Love Is Other-Directed, Joy Is a Gift

Author: Mary Beth Bonacci

Love Is Other-Directed, Joy Is a Gift

by Mary Beth Bonacci

Oh, goody. Valentine's Day is coming again.

Such a wonderful holiday It's all about love, and everybody's happy. Well, almost everybody. I guess the people who aren't currently in a romantic "relationship" generally aren't too thrilled. They're sitting at home thinking about all of the romance and flowers and champagne that they're missing out on and what's the matter with them anyway and why aren't there any decent women/men left in the world and why are they doomed to die old and alone and bitter and never again experiencing romance and flowers and champagne?

Then there are the people who in romantic "relationships", and they spend Valentine's Day fuming over the fact that he forgot to send flowers or that she's moping all day or that the chocolates don't make up for the fact that this guy is a or that he just met her and it just doesn't seem so wonderful to be romantic with someone he barely knows or that she has been married to him for ages and he's slurping his champagne after she's told him nine million times that slurping in public makes people think she married a hillbilly.

St. Valentine must be rolling in his grave.

Where did we go wrong? How does a holiday about love get so twisted? Easy. The same way love has been twisted. Valentine's Day has become a holiday about feelings. We want a "feeling fix"-we want to experience that rush, that thrill of romantic love. We want our love lives to have a warm fuzzy focus and soft background music and the ecstatic joy of togetherness like we see on the soap operas.

Guess what? Real life doesn't work like that. Sure there are moments, when two people are in love, where they both feel overwhelmed with love and they get lost in each other's eyes and they could swear they hear music playing somewhere. But those moments aren't scripted. They don't appear on command and you can't just flick a switch to make them happen. And they happen like clockwork every February 14th.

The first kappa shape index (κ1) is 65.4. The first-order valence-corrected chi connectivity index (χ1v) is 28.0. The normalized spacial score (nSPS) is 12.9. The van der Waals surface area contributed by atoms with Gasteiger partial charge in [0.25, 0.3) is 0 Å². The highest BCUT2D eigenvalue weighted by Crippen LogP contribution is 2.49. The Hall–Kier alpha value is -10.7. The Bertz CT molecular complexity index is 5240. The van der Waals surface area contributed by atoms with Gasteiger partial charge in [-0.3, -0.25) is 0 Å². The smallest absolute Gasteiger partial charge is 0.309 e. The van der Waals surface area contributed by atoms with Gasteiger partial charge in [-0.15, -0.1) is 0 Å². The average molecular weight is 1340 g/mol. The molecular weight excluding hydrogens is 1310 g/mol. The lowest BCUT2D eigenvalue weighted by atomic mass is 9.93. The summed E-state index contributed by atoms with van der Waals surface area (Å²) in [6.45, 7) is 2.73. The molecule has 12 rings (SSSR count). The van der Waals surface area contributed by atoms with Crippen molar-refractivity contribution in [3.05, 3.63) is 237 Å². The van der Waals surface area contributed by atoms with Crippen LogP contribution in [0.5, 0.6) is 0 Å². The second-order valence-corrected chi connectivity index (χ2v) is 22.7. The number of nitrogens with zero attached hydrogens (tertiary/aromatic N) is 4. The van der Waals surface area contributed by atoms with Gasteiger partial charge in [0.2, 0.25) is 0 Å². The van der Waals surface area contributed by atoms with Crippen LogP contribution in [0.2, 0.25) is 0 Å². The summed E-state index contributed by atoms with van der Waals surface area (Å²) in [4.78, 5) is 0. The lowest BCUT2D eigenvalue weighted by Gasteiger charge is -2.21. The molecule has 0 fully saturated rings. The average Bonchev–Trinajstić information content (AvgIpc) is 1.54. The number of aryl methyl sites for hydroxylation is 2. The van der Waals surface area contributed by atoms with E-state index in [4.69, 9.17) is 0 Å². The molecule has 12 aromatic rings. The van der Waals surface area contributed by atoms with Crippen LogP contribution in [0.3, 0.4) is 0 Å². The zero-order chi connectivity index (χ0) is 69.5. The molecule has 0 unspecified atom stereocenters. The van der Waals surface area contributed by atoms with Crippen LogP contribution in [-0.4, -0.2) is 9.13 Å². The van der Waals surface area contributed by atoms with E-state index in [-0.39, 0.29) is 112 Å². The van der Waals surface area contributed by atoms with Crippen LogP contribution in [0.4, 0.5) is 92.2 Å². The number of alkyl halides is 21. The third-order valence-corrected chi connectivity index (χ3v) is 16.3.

C.S. Lewis writes extensively about this phenomenon, albeit not in a romantic situation, in his autobiography He tells of his own experiences of being filled with total, utter joy at times when he least expected it. He then relates his attempts to recapture that joy by deliberately for it -by focusing his attention on the feeling itself. It never worked. He concludes that we must indeed be "surprised" by joy -that it happens when it happens, when we are going about the business of doing what we are supposed to do. But we must stay focused on what we are doing, and what we are called to do. As soon as we focus our attention on the feeling itself, it disappears.

Although Lewis wasn't talking about romantic love per se, the same principle holds true. Love is, as I keep saying, wanting what is best of the other person. It is "other-directed" not "self directed." If we love, our attention should be focused on the person whom we love, not on the feeling in ourselves which are generated by that love. I can't tell you how tired I get of people digging around inside of themselves to try to figure out how they "feel" about the person to whom they are married. (Witness, once again, Nina and Victoria on I want to reach right into the TV and strangle them both.) Who cares? The marital commitment isn't a promise to feel a certain way. Its a commitment to love, to look out for what is best for the other and the family.

My point? If you want to have a nice, rewarding, fulfilling Valentine's Day, spend the day If you have a spouse or fiance or whatever, be extra nice to that person That's good. But do it for that reason-to be loving. Don't do it because you want something back or you want to generate a certain feeling in yourself.

And if you don't have a "significant other" (or whatever we call it these days), don't sit around feeling sorry for yourself Instead of bemoaning the love you don't have in your life, celebrate the love you have. Reach out in love to your friends and your family. Tell them how much you appreciate them. Do something nice for them. Be a loving person. And then you too may be "surprised by joy."

Bonacci is a frequent lecturer on chastity.

This article appeared in the February 6, 1997 issue of "The Arlington Catholic Herald."

Courtesy of the "Arlington Catholic Herald" diocesan newspaper of the Arlington (VA) diocese. For subscription information, call 1- 800-377-0511 or write 200 North Glebe Road, Suite 607 Arlington, VA 22203.

Copyright (c) 1997 EWTN Online Services.